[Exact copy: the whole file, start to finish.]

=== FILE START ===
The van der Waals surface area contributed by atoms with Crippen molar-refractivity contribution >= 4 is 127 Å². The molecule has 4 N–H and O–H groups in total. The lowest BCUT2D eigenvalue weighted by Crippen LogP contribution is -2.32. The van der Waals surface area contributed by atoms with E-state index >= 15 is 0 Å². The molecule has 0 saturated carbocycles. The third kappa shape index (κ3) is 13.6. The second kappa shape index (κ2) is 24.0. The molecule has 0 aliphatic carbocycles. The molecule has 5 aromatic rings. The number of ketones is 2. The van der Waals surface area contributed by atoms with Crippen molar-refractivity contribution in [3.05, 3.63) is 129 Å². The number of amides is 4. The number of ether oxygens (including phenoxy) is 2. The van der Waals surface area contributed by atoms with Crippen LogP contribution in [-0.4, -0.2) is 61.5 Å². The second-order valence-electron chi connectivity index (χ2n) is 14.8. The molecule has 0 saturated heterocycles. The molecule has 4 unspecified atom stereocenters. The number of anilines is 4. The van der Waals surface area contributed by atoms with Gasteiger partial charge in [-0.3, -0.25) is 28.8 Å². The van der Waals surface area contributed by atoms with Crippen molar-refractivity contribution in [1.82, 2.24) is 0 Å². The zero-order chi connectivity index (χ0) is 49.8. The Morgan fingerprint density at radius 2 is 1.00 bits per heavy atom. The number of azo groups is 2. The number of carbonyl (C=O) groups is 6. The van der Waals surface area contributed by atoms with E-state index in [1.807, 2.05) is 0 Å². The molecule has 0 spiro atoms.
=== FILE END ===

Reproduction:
The van der Waals surface area contributed by atoms with Crippen molar-refractivity contribution >= 4 is 127 Å². The molecule has 4 N–H and O–H groups in total. The lowest BCUT2D eigenvalue weighted by Crippen LogP contribution is -2.32. The van der Waals surface area contributed by atoms with E-state index >= 15 is 0 Å². The molecule has 0 saturated carbocycles. The third kappa shape index (κ3) is 13.6. The second kappa shape index (κ2) is 24.0. The molecule has 0 aliphatic carbocycles. The molecule has 5 aromatic rings. The number of ketones is 2. The van der Waals surface area contributed by atoms with Crippen molar-refractivity contribution in [3.05, 3.63) is 129 Å². The number of amides is 4. The number of ether oxygens (including phenoxy) is 2. The van der Waals surface area contributed by atoms with Crippen LogP contribution in [-0.4, -0.2) is 61.5 Å². The second-order valence-electron chi connectivity index (χ2n) is 14.8. The molecule has 0 saturated heterocycles. The molecule has 4 unspecified atom stereocenters. The number of anilines is 4. The van der Waals surface area contributed by atoms with Gasteiger partial charge in [-0.3, -0.25) is 28.8 Å². The van der Waals surface area contributed by atoms with Crippen molar-refractivity contribution in [1.82, 2.24) is 0 Å². The zero-order chi connectivity index (χ0) is 49.8. The Morgan fingerprint density at radius 2 is 1.00 bits per heavy atom. The number of azo groups is 2. The number of carbonyl (C=O) groups is 6. The van der Waals surface area contributed by atoms with E-state index in [1.807, 2.05) is 0 Å². The molecule has 0 spiro atoms.